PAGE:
The Battle Against the Emerald Ash Borer Continues

The devastation caused by the Emerald Ash Borer is nothing new in Michigan. This state was, after all, at the center of the infestation. When the beetle first arrived it basically encountered an entire population of trees helpless to defend themselves, not having encountered the insect before. And thanks to various diseases that had previously swept through the state (like Dutch Elm Disease), we had created nice monocultures of ash trees in nearly every major community. These things combined equaled one thing – unchecked mass die-offs of trees, an EAB smorgasbord if you will.

The beetle, native to much of Asia, has caused the death of millions of ash trees along the east coast and in the midwest and continues to spread westward. Just last fall it was discovered in Colorado for the first time, hundreds of miles from its last known location. And while control measures may not make much of an impact here in Michigan, where Emerald Ash Borers infest nearly every county, research continues to be done in order to slow down the spread.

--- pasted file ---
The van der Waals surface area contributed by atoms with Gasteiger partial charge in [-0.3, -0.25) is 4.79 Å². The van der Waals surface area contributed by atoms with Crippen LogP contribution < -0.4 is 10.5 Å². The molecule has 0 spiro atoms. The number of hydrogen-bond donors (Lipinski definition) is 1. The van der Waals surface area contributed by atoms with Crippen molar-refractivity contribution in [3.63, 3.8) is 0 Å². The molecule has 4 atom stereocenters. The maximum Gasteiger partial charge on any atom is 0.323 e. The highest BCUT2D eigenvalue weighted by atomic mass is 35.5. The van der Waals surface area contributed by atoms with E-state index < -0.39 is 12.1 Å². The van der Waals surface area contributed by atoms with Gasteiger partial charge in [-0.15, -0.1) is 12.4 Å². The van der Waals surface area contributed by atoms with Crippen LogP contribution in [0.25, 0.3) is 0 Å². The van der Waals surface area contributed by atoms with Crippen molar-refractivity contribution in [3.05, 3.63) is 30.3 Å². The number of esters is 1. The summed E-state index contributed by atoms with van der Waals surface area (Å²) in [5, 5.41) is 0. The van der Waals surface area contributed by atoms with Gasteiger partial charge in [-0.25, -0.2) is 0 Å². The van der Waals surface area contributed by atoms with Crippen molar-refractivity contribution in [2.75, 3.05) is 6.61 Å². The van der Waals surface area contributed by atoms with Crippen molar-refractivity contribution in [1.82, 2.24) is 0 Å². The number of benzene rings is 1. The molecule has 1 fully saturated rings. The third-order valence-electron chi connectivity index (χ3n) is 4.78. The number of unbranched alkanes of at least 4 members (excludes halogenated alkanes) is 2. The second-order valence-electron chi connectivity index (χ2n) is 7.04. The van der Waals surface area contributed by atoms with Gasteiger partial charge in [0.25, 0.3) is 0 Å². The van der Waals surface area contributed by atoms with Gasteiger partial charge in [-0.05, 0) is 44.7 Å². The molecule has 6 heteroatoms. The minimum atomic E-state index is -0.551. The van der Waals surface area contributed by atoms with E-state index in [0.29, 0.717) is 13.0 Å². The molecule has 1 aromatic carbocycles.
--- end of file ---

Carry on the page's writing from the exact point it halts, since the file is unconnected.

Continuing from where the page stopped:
EABadultsideview

The Lansing State Journal recently published a well-written article which chronicles how the invasive species arrived in the United States, how it went so long undetected, how it spreads, and what measures are being taken to combat it. There is also a useful video created by one of their journalists that sums up things very nicely.

Check out the article here:

http://www.lansingstatejournal.com/interactive/article/20140727/NEWS01/307270001/Battle-ash-borer-Decades-after-beetles-arrived-Michigan-researchers-looking-slow-devastation?nclick_check=1

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